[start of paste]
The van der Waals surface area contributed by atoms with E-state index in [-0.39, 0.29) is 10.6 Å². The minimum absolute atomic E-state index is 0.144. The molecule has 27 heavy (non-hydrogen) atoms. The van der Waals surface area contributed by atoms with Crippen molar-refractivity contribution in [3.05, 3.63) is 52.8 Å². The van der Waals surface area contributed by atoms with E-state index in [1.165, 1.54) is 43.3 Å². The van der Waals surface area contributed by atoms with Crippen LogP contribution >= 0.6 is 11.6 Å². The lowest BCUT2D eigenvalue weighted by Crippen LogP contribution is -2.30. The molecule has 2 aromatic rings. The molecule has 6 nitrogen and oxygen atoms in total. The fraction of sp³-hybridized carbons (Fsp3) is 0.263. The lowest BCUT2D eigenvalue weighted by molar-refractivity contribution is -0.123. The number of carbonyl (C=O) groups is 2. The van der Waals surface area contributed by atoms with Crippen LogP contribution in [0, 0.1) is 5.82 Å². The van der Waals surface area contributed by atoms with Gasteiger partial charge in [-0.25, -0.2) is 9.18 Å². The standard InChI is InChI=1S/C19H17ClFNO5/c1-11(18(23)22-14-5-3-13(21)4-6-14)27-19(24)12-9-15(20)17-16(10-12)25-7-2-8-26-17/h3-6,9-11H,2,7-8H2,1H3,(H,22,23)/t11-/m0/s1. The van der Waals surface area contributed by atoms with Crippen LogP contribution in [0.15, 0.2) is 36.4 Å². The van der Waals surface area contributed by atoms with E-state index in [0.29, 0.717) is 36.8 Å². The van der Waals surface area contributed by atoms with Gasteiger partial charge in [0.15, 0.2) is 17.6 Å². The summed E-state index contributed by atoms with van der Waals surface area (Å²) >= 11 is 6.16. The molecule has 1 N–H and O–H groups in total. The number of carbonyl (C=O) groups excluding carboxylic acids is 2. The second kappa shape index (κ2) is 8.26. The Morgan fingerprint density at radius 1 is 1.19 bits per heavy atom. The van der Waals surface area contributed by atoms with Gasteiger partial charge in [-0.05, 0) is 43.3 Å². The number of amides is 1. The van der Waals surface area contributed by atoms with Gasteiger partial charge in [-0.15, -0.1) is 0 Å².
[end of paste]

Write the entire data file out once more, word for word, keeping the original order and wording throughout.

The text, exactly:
The van der Waals surface area contributed by atoms with E-state index in [-0.39, 0.29) is 10.6 Å². The minimum absolute atomic E-state index is 0.144. The molecule has 27 heavy (non-hydrogen) atoms. The van der Waals surface area contributed by atoms with Crippen molar-refractivity contribution in [3.05, 3.63) is 52.8 Å². The van der Waals surface area contributed by atoms with E-state index in [1.165, 1.54) is 43.3 Å². The van der Waals surface area contributed by atoms with Crippen LogP contribution >= 0.6 is 11.6 Å². The lowest BCUT2D eigenvalue weighted by Crippen LogP contribution is -2.30. The molecule has 2 aromatic rings. The molecule has 6 nitrogen and oxygen atoms in total. The fraction of sp³-hybridized carbons (Fsp3) is 0.263. The lowest BCUT2D eigenvalue weighted by molar-refractivity contribution is -0.123. The number of carbonyl (C=O) groups is 2. The van der Waals surface area contributed by atoms with Crippen LogP contribution in [0, 0.1) is 5.82 Å². The van der Waals surface area contributed by atoms with Gasteiger partial charge in [-0.25, -0.2) is 9.18 Å². The standard InChI is InChI=1S/C19H17ClFNO5/c1-11(18(23)22-14-5-3-13(21)4-6-14)27-19(24)12-9-15(20)17-16(10-12)25-7-2-8-26-17/h3-6,9-11H,2,7-8H2,1H3,(H,22,23)/t11-/m0/s1. The van der Waals surface area contributed by atoms with Crippen LogP contribution in [0.15, 0.2) is 36.4 Å². The van der Waals surface area contributed by atoms with E-state index in [0.29, 0.717) is 36.8 Å². The van der Waals surface area contributed by atoms with Gasteiger partial charge in [0.15, 0.2) is 17.6 Å². The summed E-state index contributed by atoms with van der Waals surface area (Å²) >= 11 is 6.16. The molecule has 1 N–H and O–H groups in total. The number of carbonyl (C=O) groups excluding carboxylic acids is 2. The second kappa shape index (κ2) is 8.26. The Morgan fingerprint density at radius 1 is 1.19 bits per heavy atom. The van der Waals surface area contributed by atoms with Gasteiger partial charge in [-0.05, 0) is 43.3 Å². The number of amides is 1. The van der Waals surface area contributed by atoms with Gasteiger partial charge in [-0.15, -0.1) is 0 Å².